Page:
If you want the cappings timing is everything. First build a relationship with a couple beekeepers(most of them like to drink ;) ) Find out when they plan on extracting there honey. Maybe they have a certain kind your after. Leave or bring them a bucket (5-4 gallon bucket) and ask if the will fill it from the cappings. Then be willing to pay at least $1.50 per pound for what is in that bucket.

Extracting is mad time of year for beekeepers, the honey has to get stored, the bees need set up for winter all at the same time. Work work work.... It can be one of the more stressfull times of year for a beekeeper. We are working(looking out) months ahead. Like myself I am prepping for winter in Aug... If I didn't no bees come spring :sad11: ;D

For most areas it to late this time of year, but build your relationships starting now. ;)

willaien
09-15-2009, 12:53 PM
Very cool, TimV! I'd like to add a book or two about beekeeping to my reading list. Any suggestions?

I suspect Arkansas is a bit too far from San Luis county to get a honey delivery!? ;D

Arkansan here, seriously thinking about starting beekeeping next year. Central, AR, though.

socpsy
09-15-2009, 04:00 PM
Arkansan here, seriously thinking about starting beekeeping next year. Central, AR, though.

Let me know if you start production!

willaien
09-15-2009, 05:02 PM
Let me know if you start production!

Will do. Even if the bees do well, I won't be able to rob a significant amount until 2011.

There is an apiary in NLR...


Stewart's Apiaries
14806 Cedar Heights Road
North Little Rock, AR 72118
501-851-1746

andrewschwab
09-16-2009, 01:26 AM
check for local bee clubs offering classes etc, through the winter and early spring (usually).

If there is hands on event, GO I have seen the best results from the hands on classes etc..

TimV
09-16-2009, 09:36 AM
Why until 2011?

willaien
09-16-2009, 10:23 AM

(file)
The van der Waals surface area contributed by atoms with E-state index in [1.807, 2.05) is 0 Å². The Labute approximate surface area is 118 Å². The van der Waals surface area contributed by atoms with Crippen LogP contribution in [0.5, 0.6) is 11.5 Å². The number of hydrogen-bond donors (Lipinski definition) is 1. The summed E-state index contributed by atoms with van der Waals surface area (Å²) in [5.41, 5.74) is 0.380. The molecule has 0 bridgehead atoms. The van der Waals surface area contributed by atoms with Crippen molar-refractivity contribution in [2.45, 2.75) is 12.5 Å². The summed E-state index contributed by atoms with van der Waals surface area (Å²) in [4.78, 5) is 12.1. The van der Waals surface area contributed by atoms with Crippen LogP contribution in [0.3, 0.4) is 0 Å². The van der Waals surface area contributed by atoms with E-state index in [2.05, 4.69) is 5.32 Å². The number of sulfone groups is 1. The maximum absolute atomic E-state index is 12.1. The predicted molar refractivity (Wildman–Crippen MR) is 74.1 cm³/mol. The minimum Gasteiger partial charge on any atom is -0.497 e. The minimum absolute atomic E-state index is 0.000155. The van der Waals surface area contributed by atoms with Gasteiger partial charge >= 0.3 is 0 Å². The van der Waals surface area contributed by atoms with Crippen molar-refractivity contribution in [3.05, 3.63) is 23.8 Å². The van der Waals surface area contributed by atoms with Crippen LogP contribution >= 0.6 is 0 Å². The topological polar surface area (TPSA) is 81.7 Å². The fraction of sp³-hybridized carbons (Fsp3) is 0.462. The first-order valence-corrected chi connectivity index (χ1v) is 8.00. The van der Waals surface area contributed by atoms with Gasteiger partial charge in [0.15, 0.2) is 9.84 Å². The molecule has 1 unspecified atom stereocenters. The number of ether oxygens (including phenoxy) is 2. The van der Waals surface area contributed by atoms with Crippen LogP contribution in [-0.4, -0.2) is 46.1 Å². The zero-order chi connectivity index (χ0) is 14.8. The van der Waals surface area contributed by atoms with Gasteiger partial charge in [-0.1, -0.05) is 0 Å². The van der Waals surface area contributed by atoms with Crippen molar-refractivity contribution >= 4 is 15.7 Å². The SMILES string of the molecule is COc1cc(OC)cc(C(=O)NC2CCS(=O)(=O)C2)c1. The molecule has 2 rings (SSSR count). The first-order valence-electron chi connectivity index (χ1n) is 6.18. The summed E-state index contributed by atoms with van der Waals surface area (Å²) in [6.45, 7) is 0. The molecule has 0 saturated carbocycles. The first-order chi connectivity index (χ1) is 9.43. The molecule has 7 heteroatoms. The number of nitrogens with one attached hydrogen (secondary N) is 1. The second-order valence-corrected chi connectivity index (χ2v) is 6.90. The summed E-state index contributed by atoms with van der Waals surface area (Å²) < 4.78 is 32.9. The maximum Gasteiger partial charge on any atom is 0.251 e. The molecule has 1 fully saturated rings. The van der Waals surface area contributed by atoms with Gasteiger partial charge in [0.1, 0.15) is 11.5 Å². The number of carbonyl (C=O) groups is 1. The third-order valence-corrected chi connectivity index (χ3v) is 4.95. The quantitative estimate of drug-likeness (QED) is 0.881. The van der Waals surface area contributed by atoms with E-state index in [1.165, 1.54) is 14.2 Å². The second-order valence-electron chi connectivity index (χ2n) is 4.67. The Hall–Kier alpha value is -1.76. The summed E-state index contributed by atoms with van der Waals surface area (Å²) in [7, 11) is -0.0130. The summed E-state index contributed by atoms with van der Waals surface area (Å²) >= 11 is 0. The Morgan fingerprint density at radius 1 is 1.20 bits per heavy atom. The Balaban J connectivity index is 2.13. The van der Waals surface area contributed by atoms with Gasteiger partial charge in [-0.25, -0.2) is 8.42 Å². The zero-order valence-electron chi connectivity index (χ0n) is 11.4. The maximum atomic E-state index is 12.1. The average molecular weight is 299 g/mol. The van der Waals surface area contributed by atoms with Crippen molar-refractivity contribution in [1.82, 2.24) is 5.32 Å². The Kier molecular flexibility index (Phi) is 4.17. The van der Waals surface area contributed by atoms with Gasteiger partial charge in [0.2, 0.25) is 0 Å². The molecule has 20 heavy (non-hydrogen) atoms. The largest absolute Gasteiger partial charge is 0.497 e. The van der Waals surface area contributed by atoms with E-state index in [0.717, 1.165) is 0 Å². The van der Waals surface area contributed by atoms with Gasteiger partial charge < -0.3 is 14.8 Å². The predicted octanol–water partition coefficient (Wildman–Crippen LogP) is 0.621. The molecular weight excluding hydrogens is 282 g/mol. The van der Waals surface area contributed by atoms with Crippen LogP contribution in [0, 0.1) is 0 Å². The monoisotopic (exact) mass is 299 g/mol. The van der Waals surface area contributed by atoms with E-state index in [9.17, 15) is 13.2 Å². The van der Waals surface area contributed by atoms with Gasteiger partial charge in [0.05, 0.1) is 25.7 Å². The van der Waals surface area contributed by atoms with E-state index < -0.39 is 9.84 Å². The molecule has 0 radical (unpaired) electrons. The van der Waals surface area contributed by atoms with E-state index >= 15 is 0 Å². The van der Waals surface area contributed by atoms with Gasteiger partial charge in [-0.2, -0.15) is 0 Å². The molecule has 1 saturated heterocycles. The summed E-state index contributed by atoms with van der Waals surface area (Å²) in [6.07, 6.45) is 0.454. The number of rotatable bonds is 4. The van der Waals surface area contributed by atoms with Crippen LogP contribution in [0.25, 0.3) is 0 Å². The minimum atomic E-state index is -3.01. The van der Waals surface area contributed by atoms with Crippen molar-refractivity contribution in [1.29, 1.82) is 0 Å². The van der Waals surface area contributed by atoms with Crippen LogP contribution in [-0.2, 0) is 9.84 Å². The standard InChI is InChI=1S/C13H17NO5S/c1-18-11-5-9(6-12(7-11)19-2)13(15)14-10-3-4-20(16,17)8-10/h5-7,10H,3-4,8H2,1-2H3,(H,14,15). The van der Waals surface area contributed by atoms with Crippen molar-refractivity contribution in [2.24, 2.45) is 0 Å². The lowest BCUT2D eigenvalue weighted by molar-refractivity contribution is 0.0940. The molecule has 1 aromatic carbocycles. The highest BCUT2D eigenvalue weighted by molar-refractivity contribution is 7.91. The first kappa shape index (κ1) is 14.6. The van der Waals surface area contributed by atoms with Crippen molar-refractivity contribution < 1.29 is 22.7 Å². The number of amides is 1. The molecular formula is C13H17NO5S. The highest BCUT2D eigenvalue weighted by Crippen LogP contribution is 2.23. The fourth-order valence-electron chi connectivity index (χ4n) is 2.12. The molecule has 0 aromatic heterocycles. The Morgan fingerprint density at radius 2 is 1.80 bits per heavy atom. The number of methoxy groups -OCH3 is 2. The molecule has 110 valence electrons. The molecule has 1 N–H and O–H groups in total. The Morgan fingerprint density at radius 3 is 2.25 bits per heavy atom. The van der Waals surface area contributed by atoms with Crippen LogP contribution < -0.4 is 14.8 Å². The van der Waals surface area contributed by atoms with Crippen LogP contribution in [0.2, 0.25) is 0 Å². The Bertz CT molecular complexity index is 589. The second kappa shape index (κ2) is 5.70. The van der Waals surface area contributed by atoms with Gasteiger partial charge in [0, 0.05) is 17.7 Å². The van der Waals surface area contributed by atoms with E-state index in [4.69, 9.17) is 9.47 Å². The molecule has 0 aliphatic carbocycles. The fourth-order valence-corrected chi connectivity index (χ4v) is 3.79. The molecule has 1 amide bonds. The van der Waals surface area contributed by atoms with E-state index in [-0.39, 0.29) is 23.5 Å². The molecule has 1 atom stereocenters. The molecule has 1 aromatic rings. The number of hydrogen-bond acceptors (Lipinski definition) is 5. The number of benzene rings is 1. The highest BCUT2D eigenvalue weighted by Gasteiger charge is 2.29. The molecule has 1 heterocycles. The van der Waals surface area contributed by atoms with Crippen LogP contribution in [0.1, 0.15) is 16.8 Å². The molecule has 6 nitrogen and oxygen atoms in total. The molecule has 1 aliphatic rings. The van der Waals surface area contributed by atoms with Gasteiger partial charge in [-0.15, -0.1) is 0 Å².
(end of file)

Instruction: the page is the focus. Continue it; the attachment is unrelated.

Why until 2011?

Can't start until 2010... next year... and my understanding is that the first year, you cannot rob a significant amount?

TimV
09-16-2009, 04:30 PM
No, you can harvest within 1 month, if there's a strong honey flow.

andrewschwab
09-16-2009, 10:49 PM
Location, location, location, not sure where you are located.
Most hives are started in the spring(pending location). This time of year hives bed for winter, they follow summer and winter solstice. So they are bringing there numbers down for winter to conserve.

Read read read, check in on local clubs etc... There is "bit" more to it then putting boxes and bees out back..

As for first year honey harvest, location location location, and the weather for that year... It can be done but takes a little work and knowledge to do it...;D

TimV
09-16-2009, 11:06 PM
I agree about the reading, but they don't give a hoot about any solstice. They don't read calendars. The solstices have absolutely nothing to do with honey production.

wayneb
09-16-2009, 11:29 PM
They don't read calendars.

Maybe not, but they certainly "read" the hours of sunlight per day, if what I've observed with my buddy's hives is any indication. The bees know when annual weather changes are afoot, and they change their behavior accordingly, at least here in the temperate latitudes.

willaien
09-17-2009, 12:39 AM